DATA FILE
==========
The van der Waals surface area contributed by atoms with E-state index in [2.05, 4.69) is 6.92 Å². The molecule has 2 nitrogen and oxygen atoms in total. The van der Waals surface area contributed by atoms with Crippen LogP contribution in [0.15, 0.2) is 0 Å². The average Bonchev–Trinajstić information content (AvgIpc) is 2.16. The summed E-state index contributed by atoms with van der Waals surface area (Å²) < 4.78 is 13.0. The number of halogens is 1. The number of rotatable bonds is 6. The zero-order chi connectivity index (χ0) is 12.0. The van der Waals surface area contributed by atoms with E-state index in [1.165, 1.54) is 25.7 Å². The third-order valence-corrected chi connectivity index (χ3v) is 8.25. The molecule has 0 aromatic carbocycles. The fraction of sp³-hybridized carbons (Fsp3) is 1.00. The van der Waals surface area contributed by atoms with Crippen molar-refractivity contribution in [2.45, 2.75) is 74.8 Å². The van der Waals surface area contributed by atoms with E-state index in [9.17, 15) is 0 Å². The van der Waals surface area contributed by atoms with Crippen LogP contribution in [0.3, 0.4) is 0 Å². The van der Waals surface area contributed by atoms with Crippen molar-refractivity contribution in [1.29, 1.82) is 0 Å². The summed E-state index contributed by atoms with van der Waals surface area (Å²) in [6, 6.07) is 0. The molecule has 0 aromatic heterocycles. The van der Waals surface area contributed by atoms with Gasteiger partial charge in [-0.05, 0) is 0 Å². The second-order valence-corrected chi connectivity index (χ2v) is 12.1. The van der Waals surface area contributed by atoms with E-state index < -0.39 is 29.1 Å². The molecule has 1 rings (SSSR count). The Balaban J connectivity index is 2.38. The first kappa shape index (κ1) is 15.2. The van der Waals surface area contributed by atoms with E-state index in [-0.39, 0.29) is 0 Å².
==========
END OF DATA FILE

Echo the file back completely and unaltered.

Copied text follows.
The van der Waals surface area contributed by atoms with E-state index in [2.05, 4.69) is 6.92 Å². The molecule has 2 nitrogen and oxygen atoms in total. The van der Waals surface area contributed by atoms with Crippen LogP contribution in [0.15, 0.2) is 0 Å². The average Bonchev–Trinajstić information content (AvgIpc) is 2.16. The summed E-state index contributed by atoms with van der Waals surface area (Å²) < 4.78 is 13.0. The number of halogens is 1. The number of rotatable bonds is 6. The zero-order chi connectivity index (χ0) is 12.0. The van der Waals surface area contributed by atoms with E-state index in [1.165, 1.54) is 25.7 Å². The third-order valence-corrected chi connectivity index (χ3v) is 8.25. The molecule has 0 aromatic carbocycles. The fraction of sp³-hybridized carbons (Fsp3) is 1.00. The van der Waals surface area contributed by atoms with Crippen molar-refractivity contribution in [2.45, 2.75) is 74.8 Å². The van der Waals surface area contributed by atoms with E-state index in [9.17, 15) is 0 Å². The van der Waals surface area contributed by atoms with Crippen LogP contribution in [0.3, 0.4) is 0 Å². The van der Waals surface area contributed by atoms with Crippen molar-refractivity contribution in [1.29, 1.82) is 0 Å². The summed E-state index contributed by atoms with van der Waals surface area (Å²) in [6, 6.07) is 0. The molecule has 0 aromatic heterocycles. The van der Waals surface area contributed by atoms with Gasteiger partial charge in [-0.05, 0) is 0 Å². The second-order valence-corrected chi connectivity index (χ2v) is 12.1. The van der Waals surface area contributed by atoms with E-state index < -0.39 is 29.1 Å². The molecule has 1 rings (SSSR count). The Balaban J connectivity index is 2.38. The first kappa shape index (κ1) is 15.2. The van der Waals surface area contributed by atoms with E-state index in [-0.39, 0.29) is 0 Å².